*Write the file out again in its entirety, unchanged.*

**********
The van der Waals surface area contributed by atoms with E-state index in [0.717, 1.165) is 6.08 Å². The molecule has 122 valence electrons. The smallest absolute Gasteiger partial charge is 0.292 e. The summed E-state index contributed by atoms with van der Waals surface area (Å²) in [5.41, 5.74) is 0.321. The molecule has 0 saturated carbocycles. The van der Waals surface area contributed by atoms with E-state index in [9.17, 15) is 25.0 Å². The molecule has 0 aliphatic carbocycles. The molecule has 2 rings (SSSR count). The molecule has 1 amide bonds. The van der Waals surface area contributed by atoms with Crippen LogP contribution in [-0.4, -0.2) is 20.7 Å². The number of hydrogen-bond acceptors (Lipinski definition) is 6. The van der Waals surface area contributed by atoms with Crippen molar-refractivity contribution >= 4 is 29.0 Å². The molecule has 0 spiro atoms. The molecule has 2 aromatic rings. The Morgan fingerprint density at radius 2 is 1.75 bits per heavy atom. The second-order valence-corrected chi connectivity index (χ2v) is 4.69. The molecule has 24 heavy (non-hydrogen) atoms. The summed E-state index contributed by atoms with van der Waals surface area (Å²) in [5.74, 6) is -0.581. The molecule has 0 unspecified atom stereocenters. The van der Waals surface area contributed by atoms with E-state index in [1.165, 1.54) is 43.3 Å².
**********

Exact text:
The van der Waals surface area contributed by atoms with E-state index in [0.717, 1.165) is 6.08 Å². The molecule has 122 valence electrons. The smallest absolute Gasteiger partial charge is 0.292 e. The summed E-state index contributed by atoms with van der Waals surface area (Å²) in [5.41, 5.74) is 0.321. The molecule has 0 saturated carbocycles. The van der Waals surface area contributed by atoms with E-state index in [9.17, 15) is 25.0 Å². The molecule has 0 aliphatic carbocycles. The molecule has 2 rings (SSSR count). The molecule has 1 amide bonds. The van der Waals surface area contributed by atoms with Crippen LogP contribution in [-0.4, -0.2) is 20.7 Å². The number of hydrogen-bond acceptors (Lipinski definition) is 6. The van der Waals surface area contributed by atoms with Crippen molar-refractivity contribution >= 4 is 29.0 Å². The molecule has 0 spiro atoms. The molecule has 2 aromatic rings. The Morgan fingerprint density at radius 2 is 1.75 bits per heavy atom. The second-order valence-corrected chi connectivity index (χ2v) is 4.69. The molecule has 24 heavy (non-hydrogen) atoms. The summed E-state index contributed by atoms with van der Waals surface area (Å²) in [5.74, 6) is -0.581. The molecule has 0 unspecified atom stereocenters. The van der Waals surface area contributed by atoms with E-state index in [1.165, 1.54) is 43.3 Å².